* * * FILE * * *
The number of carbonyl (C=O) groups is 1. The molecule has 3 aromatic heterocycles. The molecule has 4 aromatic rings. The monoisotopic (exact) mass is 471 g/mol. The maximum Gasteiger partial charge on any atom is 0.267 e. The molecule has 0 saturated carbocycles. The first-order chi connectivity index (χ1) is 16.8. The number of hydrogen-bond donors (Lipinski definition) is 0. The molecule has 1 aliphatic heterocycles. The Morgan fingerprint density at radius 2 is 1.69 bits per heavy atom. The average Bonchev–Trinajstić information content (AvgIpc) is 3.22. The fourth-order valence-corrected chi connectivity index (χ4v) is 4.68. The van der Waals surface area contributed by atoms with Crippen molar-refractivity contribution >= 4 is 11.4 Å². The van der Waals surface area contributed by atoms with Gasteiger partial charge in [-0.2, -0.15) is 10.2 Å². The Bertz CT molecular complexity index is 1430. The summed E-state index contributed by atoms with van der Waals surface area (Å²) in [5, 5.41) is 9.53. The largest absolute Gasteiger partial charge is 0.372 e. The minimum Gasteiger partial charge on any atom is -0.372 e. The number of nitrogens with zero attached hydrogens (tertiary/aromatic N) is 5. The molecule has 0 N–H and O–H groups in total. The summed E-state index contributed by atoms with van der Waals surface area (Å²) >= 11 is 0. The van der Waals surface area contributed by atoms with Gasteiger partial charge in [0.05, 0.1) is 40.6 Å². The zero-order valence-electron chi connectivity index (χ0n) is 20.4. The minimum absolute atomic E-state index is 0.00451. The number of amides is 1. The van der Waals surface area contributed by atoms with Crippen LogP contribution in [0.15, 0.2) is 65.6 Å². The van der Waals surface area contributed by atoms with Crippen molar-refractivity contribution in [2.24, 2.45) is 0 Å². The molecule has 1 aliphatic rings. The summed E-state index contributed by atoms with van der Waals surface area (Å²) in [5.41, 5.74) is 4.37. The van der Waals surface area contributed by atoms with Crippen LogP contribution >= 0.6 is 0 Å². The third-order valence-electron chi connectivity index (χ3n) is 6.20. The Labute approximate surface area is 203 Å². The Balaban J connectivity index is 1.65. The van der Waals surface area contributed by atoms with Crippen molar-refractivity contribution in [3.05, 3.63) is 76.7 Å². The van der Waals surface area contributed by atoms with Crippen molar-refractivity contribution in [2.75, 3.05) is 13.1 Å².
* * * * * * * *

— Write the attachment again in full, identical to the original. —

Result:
The number of carbonyl (C=O) groups is 1. The molecule has 3 aromatic heterocycles. The molecule has 4 aromatic rings. The monoisotopic (exact) mass is 471 g/mol. The maximum Gasteiger partial charge on any atom is 0.267 e. The molecule has 0 saturated carbocycles. The first-order chi connectivity index (χ1) is 16.8. The number of hydrogen-bond donors (Lipinski definition) is 0. The molecule has 1 aliphatic heterocycles. The Morgan fingerprint density at radius 2 is 1.69 bits per heavy atom. The average Bonchev–Trinajstić information content (AvgIpc) is 3.22. The fourth-order valence-corrected chi connectivity index (χ4v) is 4.68. The van der Waals surface area contributed by atoms with Crippen molar-refractivity contribution >= 4 is 11.4 Å². The van der Waals surface area contributed by atoms with Gasteiger partial charge in [-0.2, -0.15) is 10.2 Å². The Bertz CT molecular complexity index is 1430. The summed E-state index contributed by atoms with van der Waals surface area (Å²) in [5, 5.41) is 9.53. The largest absolute Gasteiger partial charge is 0.372 e. The minimum Gasteiger partial charge on any atom is -0.372 e. The number of nitrogens with zero attached hydrogens (tertiary/aromatic N) is 5. The molecule has 0 N–H and O–H groups in total. The summed E-state index contributed by atoms with van der Waals surface area (Å²) >= 11 is 0. The van der Waals surface area contributed by atoms with Gasteiger partial charge in [0.05, 0.1) is 40.6 Å². The zero-order valence-electron chi connectivity index (χ0n) is 20.4. The minimum absolute atomic E-state index is 0.00451. The number of amides is 1. The van der Waals surface area contributed by atoms with Crippen LogP contribution in [0.15, 0.2) is 65.6 Å². The van der Waals surface area contributed by atoms with Crippen molar-refractivity contribution in [2.24, 2.45) is 0 Å². The molecule has 1 aliphatic rings. The summed E-state index contributed by atoms with van der Waals surface area (Å²) in [5.41, 5.74) is 4.37. The van der Waals surface area contributed by atoms with Crippen LogP contribution >= 0.6 is 0 Å². The third-order valence-electron chi connectivity index (χ3n) is 6.20. The Labute approximate surface area is 203 Å². The Balaban J connectivity index is 1.65. The van der Waals surface area contributed by atoms with Crippen molar-refractivity contribution in [3.05, 3.63) is 76.7 Å². The van der Waals surface area contributed by atoms with Crippen molar-refractivity contribution in [2.75, 3.05) is 13.1 Å².